Happy about something, the edges of his mouth cheerfully loosened while Taisho prepared the hot sake.
The faint alcohol smell isn’t like an ale or wine, and isn’t like iodine.
“Right, ‘nks for waitin’”
It was brought out with that saying, a pottery container with a long neck, and a very, very small, fired pottery cup.
Hans carefully poured the contents, which were warmed to about body temperature, in order not to spill.
An incomparable scent floated from the completely clear alcohol; it reminded him of that mythical Nectar.
First, one mouthful.
Kyu-, when he poured it into his mouth, the inside of his head went fuzzy as the intoxication spread.
This is, a really hard drink.
No, it’s different. Unlike a hard drink, it didn’t have that stabbing bite.
Hot, and yet, a transparent, powerful strength. Its taste can be called a quiet strength as it flows through the throat. What is this deliciousness?
Dipping the potato in Karashi, he carried it to his mouth.
And with that, pouring Atsukan in …
A yet unnamed symphony spread out inside his mouth.
A happiness that can’t just be explained with words, there it was.
Before he noticed it, the dish of Oden was consumed, and the additional Atsukan and Toriaezu Nama were drained dry.
There’s a pleasant feeling of drunkenness and weightlessness.
Never before had there been such a happy dinner.
“Your bill is one-fourth of a silver.”7
Handing over half of a silver to the waitress, Hans had a sudden thought.
Really, with this much drinking and eating, is just one-fourth of a silver ok?
“This, isn’t this a little too cheap?”
When Hans said this, the waitress gave a small smile. She has dimples, how charming.
“With Dear Customer’s face so fully satisfied, there is no need to pay anymore.”
While wandering here and there, in no rush on the way back to the barracks, Hans let out a sigh.
Seeing that, Nicolas grinned widely.
“Why did you just sigh, did something just ‘hit’ you?”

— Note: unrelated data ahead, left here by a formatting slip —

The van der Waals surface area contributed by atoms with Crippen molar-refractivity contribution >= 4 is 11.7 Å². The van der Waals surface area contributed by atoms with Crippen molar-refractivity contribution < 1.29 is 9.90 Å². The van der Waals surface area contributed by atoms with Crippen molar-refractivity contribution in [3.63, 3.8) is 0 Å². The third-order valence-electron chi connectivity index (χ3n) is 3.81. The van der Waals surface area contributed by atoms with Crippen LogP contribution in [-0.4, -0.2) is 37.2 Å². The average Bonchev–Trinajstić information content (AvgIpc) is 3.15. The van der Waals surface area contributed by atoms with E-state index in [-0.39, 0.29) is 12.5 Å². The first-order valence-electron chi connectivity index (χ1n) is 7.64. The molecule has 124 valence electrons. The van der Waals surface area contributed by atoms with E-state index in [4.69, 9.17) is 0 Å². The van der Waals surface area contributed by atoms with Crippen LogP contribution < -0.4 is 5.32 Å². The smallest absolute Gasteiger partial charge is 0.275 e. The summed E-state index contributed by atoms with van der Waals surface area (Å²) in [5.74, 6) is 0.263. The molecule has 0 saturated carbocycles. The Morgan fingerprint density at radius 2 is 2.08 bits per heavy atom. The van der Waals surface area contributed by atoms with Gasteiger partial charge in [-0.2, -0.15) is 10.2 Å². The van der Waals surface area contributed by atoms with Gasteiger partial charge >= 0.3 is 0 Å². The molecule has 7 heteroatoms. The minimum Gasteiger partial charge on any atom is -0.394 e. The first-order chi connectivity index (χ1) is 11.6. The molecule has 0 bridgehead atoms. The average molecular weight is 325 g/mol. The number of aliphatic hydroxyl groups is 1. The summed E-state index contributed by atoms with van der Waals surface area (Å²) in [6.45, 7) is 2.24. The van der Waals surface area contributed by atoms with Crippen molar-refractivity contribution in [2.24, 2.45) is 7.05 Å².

“Shut up. It’s got nothing to do with you.”
Hans’ face turned red; was it just because he was drunk, or else could it be…
Like the potato in oden, a round moon floats in the sky.
- oden/odin – oden sounds a little like Odin from Norse mythology … I think that’s what the author’s getting at.
- written as sausage (well, actually written as stuffed intestines, but you know), read as “wurst”, German for sausage.
- konnyaku – konjac, a gelatin-like substance made of a … tuber-like part of the konjac plant. (It’s not a bulb or tuber, though it’s often called a yam). It’s squishy, but firm enough to break cleanly. It’s kind of flavourless or very lightly flavoured, and liked more for its texture than taste. Because it won’t soften or melt (much) when stewed, it’s often used in stews or soups to have an ingredient with a firmer consistency to chew. That being said, it doesn’t soak up the flavors as thoroughly as other ingredients either. Well, the noodle-like versions (shirataki) do though, especially oil. Hm…
- gyuusuji – beef tendon
- chikuwa – a thin, tube-like garnish. It’s made of fish that has been ground into a paste called surimi, seasoned, and then shaped into the tube.
- karashi – It is a mustard, at least it’s a paste made with the seeds of a variety of mustard plant, like mustards. But it is quite spicy.
- In case it’s not clear, she’s saying “you owe 1 (coin/currency) that’s worth 1/4 of a silver coin.”
<t/n: hmm… it’s a little difficult because Nicolas and Hans will say things in katakana, and Taisho and the girl will say things with the writeups that they actually are. From now on, I will put in the actual meanings of things in parentheses when the kanji is used, to emphasize that there are clueless parroting of words too. I don’t think capitalizing vs not capitalizing is enough.
And to top it off, you apparently have to know some random german along with the english/japanese for this story. orz
That being said, it’s a pleasure to translate Cicada’s work, since it gives off the impression that this is someone who is used to writing literature. I don’t have to dance around in my mental thesaurus to find the best-matching words while trying to keep the rough/meandering impressions the author uses (seriously, it can get really fatiguing to translate OVRMMO when the MC goes into ossan rambling mode, or Vending Machine when the MC just starts spazzing out). Instead, Cicada sets the mood almost purely through how the sentences are setup. (And that’s why I leave the comma splices in :3)
When/if I do more chapters, they’ll come in pairs, btw. The author has each ‘arc’ as a pair of 2 chapters.>